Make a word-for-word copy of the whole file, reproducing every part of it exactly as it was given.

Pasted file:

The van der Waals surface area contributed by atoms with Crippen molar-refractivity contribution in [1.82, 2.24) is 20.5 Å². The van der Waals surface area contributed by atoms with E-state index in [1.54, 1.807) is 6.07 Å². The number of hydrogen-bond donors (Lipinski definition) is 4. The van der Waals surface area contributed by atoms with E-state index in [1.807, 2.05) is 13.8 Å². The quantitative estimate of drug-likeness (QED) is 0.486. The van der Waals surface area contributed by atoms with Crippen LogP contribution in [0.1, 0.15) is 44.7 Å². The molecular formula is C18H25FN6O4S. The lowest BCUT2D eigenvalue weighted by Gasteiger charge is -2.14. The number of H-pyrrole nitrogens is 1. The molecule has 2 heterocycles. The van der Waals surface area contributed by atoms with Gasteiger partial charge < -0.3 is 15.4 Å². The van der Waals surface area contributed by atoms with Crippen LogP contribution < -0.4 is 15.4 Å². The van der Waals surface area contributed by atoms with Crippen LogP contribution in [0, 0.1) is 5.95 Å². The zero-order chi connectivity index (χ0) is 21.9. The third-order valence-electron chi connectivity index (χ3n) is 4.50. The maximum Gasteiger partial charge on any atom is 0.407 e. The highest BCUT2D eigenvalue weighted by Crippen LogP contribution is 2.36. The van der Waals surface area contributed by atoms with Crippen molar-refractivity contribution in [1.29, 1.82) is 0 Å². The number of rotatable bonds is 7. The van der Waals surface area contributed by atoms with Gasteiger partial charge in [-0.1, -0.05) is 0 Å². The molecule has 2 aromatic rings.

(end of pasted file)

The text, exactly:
The van der Waals surface area contributed by atoms with Crippen molar-refractivity contribution in [1.82, 2.24) is 20.5 Å². The van der Waals surface area contributed by atoms with E-state index in [1.54, 1.807) is 6.07 Å². The number of hydrogen-bond donors (Lipinski definition) is 4. The van der Waals surface area contributed by atoms with E-state index in [1.807, 2.05) is 13.8 Å². The quantitative estimate of drug-likeness (QED) is 0.486. The van der Waals surface area contributed by atoms with Crippen LogP contribution in [0.1, 0.15) is 44.7 Å². The molecular formula is C18H25FN6O4S. The lowest BCUT2D eigenvalue weighted by Gasteiger charge is -2.14. The number of H-pyrrole nitrogens is 1. The molecule has 2 heterocycles. The van der Waals surface area contributed by atoms with Gasteiger partial charge < -0.3 is 15.4 Å². The van der Waals surface area contributed by atoms with Crippen LogP contribution < -0.4 is 15.4 Å². The van der Waals surface area contributed by atoms with Crippen LogP contribution in [0, 0.1) is 5.95 Å². The zero-order chi connectivity index (χ0) is 21.9. The third-order valence-electron chi connectivity index (χ3n) is 4.50. The maximum Gasteiger partial charge on any atom is 0.407 e. The highest BCUT2D eigenvalue weighted by Crippen LogP contribution is 2.36. The van der Waals surface area contributed by atoms with Crippen molar-refractivity contribution in [1.29, 1.82) is 0 Å². The number of rotatable bonds is 7. The van der Waals surface area contributed by atoms with Gasteiger partial charge in [-0.1, -0.05) is 0 Å². The molecule has 2 aromatic rings.